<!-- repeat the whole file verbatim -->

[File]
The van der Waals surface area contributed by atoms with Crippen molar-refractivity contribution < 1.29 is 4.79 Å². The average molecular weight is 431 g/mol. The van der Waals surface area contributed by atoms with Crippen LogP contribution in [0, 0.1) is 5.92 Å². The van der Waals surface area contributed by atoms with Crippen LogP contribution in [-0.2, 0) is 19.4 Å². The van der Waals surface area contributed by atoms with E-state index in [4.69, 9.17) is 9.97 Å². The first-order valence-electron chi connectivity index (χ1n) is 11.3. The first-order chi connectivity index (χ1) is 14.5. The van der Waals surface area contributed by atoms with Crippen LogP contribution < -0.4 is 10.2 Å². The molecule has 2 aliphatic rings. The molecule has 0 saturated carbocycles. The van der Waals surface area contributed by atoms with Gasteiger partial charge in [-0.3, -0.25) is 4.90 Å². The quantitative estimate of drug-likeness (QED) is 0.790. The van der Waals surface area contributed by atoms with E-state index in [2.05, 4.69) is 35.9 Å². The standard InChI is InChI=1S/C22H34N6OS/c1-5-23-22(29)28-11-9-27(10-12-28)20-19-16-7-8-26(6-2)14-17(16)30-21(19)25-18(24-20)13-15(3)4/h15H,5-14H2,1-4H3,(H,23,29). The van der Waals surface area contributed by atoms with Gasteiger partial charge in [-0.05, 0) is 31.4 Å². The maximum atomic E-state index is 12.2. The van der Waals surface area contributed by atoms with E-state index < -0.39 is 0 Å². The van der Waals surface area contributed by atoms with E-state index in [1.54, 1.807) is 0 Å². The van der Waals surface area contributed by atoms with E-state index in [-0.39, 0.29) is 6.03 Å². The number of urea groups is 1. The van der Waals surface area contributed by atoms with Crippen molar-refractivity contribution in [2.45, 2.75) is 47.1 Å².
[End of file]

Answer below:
The van der Waals surface area contributed by atoms with Crippen molar-refractivity contribution < 1.29 is 4.79 Å². The average molecular weight is 431 g/mol. The van der Waals surface area contributed by atoms with Crippen LogP contribution in [0, 0.1) is 5.92 Å². The van der Waals surface area contributed by atoms with Crippen LogP contribution in [-0.2, 0) is 19.4 Å². The van der Waals surface area contributed by atoms with E-state index in [4.69, 9.17) is 9.97 Å². The first-order valence-electron chi connectivity index (χ1n) is 11.3. The first-order chi connectivity index (χ1) is 14.5. The van der Waals surface area contributed by atoms with Crippen LogP contribution < -0.4 is 10.2 Å². The molecule has 2 aliphatic rings. The molecule has 0 saturated carbocycles. The van der Waals surface area contributed by atoms with Gasteiger partial charge in [-0.3, -0.25) is 4.90 Å². The quantitative estimate of drug-likeness (QED) is 0.790. The van der Waals surface area contributed by atoms with E-state index in [2.05, 4.69) is 35.9 Å². The standard InChI is InChI=1S/C22H34N6OS/c1-5-23-22(29)28-11-9-27(10-12-28)20-19-16-7-8-26(6-2)14-17(16)30-21(19)25-18(24-20)13-15(3)4/h15H,5-14H2,1-4H3,(H,23,29). The van der Waals surface area contributed by atoms with Gasteiger partial charge in [-0.05, 0) is 31.4 Å². The maximum atomic E-state index is 12.2. The van der Waals surface area contributed by atoms with E-state index < -0.39 is 0 Å². The van der Waals surface area contributed by atoms with E-state index in [1.54, 1.807) is 0 Å². The van der Waals surface area contributed by atoms with E-state index in [-0.39, 0.29) is 6.03 Å². The number of urea groups is 1. The van der Waals surface area contributed by atoms with Crippen molar-refractivity contribution in [2.45, 2.75) is 47.1 Å².